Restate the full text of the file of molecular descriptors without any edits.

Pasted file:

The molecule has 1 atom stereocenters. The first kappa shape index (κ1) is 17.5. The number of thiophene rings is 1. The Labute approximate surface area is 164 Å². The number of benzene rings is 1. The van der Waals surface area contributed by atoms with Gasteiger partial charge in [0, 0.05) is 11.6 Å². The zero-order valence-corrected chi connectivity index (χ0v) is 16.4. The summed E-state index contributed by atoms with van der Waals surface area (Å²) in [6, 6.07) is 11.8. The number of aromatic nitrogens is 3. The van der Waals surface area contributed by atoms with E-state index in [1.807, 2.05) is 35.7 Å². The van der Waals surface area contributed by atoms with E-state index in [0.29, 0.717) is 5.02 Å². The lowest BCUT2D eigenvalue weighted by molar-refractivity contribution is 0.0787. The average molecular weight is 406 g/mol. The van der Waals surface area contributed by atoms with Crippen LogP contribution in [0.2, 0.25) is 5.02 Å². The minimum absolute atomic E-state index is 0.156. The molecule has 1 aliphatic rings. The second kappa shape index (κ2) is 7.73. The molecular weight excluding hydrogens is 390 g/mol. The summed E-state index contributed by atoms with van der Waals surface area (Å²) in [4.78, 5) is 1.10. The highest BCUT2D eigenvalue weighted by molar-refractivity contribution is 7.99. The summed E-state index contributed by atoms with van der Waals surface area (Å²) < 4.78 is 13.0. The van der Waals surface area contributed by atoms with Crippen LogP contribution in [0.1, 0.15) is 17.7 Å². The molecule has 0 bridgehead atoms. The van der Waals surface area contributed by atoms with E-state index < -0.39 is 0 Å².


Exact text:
The molecule has 1 atom stereocenters. The first kappa shape index (κ1) is 17.5. The number of thiophene rings is 1. The Labute approximate surface area is 164 Å². The number of benzene rings is 1. The van der Waals surface area contributed by atoms with Gasteiger partial charge in [0, 0.05) is 11.6 Å². The zero-order valence-corrected chi connectivity index (χ0v) is 16.4. The summed E-state index contributed by atoms with van der Waals surface area (Å²) in [6, 6.07) is 11.8. The number of aromatic nitrogens is 3. The van der Waals surface area contributed by atoms with E-state index in [1.807, 2.05) is 35.7 Å². The van der Waals surface area contributed by atoms with E-state index in [0.29, 0.717) is 5.02 Å². The lowest BCUT2D eigenvalue weighted by molar-refractivity contribution is 0.0787. The average molecular weight is 406 g/mol. The van der Waals surface area contributed by atoms with Crippen LogP contribution in [0.2, 0.25) is 5.02 Å². The minimum absolute atomic E-state index is 0.156. The molecule has 1 aliphatic rings. The second kappa shape index (κ2) is 7.73. The molecular weight excluding hydrogens is 390 g/mol. The summed E-state index contributed by atoms with van der Waals surface area (Å²) in [4.78, 5) is 1.10. The highest BCUT2D eigenvalue weighted by molar-refractivity contribution is 7.99. The summed E-state index contributed by atoms with van der Waals surface area (Å²) < 4.78 is 13.0. The van der Waals surface area contributed by atoms with Crippen LogP contribution in [0.1, 0.15) is 17.7 Å². The molecule has 0 bridgehead atoms. The van der Waals surface area contributed by atoms with E-state index < -0.39 is 0 Å².